.- The Archdiocese of Washington has submitted a letter to the District of Columbia’s Board of Election and Ethics in support of the Marriage Initiative of 2009. The initiative would define marriage as a union of a man and a woman.
Auxiliary Bishop Barry C. Knestout, who is vicar general of the archdiocese, wrote on Tuesday to Errol R. Arthur, Chairman of the D.C. Board of Elections and Ethics.
Speaking on behalf of the archdiocese, Bishop Knestout expressed his support for the initiative, saying it would allow voters to ensure that the District continues to define marriage “as it always has been.”
Noting that 580,000 Catholics live in the archdiocese, the bishop explained that Catholic teaching and a “long-standing commitment” to the common good compels the archdiocese to support the initiative.
“Marriage simply recognizes a relationship that is fundamental to nature: the complementarity of man and woman. That relationship is not a creation of church or civil law,” he added.
Governments and faith groups recognize marriage this way because “the exclusive, mutual and lifelong gift of a husband and wife to each other is the most stable and secure foundation to create and nurture children.”
“Marriage is more than just a union of two people who love each other,” he stated, saying the institution is reserved for man and woman because of their “complementarity” and their “unique ability” to create and nurture children with their different gifts.
In a statement from the archdiocese, Ronald Jackson, executive director of the D.C. Catholic Conference, called marriage a “critical issue” and said the ballot initiative would give a voice to voters.
“Earlier this year, the City Council pushed through legal recognition of same-sex marriages from other states without even giving their constituents an opportunity to have input.”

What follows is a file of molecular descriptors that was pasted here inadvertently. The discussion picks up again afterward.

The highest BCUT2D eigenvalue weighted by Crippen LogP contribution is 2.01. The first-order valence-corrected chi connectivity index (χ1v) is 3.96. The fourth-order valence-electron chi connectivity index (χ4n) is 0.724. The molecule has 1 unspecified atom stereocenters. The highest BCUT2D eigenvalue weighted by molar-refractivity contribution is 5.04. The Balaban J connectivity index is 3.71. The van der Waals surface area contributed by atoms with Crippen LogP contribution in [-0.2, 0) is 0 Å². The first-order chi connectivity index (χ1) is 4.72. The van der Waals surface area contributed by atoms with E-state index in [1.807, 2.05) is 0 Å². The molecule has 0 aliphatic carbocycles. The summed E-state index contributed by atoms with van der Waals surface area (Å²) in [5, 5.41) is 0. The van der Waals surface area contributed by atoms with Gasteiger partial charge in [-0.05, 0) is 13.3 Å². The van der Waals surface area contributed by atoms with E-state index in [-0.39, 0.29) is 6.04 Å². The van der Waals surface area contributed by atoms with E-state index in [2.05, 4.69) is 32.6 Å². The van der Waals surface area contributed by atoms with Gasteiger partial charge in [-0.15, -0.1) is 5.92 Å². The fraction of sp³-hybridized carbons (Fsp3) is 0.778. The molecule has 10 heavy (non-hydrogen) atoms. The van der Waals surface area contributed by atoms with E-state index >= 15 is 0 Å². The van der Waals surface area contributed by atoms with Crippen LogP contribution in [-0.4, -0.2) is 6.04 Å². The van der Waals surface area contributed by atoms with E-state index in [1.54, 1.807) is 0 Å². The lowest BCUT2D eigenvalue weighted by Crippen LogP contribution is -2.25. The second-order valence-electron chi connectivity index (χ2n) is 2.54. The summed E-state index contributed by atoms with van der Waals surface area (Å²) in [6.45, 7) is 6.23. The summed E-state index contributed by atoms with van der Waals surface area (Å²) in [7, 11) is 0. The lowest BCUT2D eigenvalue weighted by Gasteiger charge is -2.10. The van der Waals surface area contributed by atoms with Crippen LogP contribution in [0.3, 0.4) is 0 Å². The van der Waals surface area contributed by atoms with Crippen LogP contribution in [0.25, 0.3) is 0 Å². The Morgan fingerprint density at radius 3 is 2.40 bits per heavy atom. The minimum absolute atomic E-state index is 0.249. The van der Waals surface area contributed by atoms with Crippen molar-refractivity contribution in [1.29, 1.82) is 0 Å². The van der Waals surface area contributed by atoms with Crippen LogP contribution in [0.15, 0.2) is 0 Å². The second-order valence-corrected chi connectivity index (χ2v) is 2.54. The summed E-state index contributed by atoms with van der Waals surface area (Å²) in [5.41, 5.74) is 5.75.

“It is ironic that at the same time the city is asking for voting representation in the U.S. Congress, its leaders are denying residents the opportunity to participate in the democratic process for an issue with widespread implications for children and families,” Jackson continued.
Archbishop of Washington Donald W. Wuerl also sent a letter to the 300 priests of the archdiocese on the significance of marriage and the attempts to redefine it.
In his letter he said a lack of understanding about the nature of marriage is a challenge today.
“Marriage simply recognizes a relationship that is fundamental to nature: the complementarity of man and woman. That relationship is not a creation of church or civil law. However, governments and faith groups recognize marriage as between a man and woman because the exclusive, mutual and lifelong gift of a husband and wife to each other is the most stable and secure foundation to create and nurture children.”
According to the Washington Post, Archbishop Wuerl joins a group of predominantly African American Baptist preachers who are pressuring D.C. officials to allow a public vote on same-sex “marriage.”
D.C. council member David A. Catania, an independent at-large councilman who is openly homosexual, plans to introduce a bill in the fall legalizing same-sex “marriage” in the district.
He claimed that the city’s tradition of evolving “towards equality and a better, more expansive view of human rights” in 2009 includes “marriage equality” for homosexual couples.
“I respect the bishop for his view . . . but we live in a representative democracy where there is a separation of church and state. We do not live in a theocracy," Catania argued, according to the Washington Post.
The proposed referendum on marriage must be declared valid by the District’s elections board. By law, a referendum cannot be held on a matter that violates the city’s Human Rights Act, which protects homosexuals from discrimination.
In June the two-member board blocked an effort by Protestant minister Bishop Harry Jackson to hold an initiative to reverse a council bill allowing the District to recognize same-sex “marriage” in other states, citing the Human Rights Act.
The U.S. Congress can overrule a bill approved by the D.C. council.
Bishop Jackson, pastor of Hope Christian Church in Beltsville, posted a YouTube video encouraging people to talk to their congressman and tell them that “D.C. is the nation’s capital… what happens in D.C. doesn’t stay in D.C.”
The Archdiocese of Washington has launched a website to educate about Catholic teaching and marriage at http://www.MarriageMattersDC.org.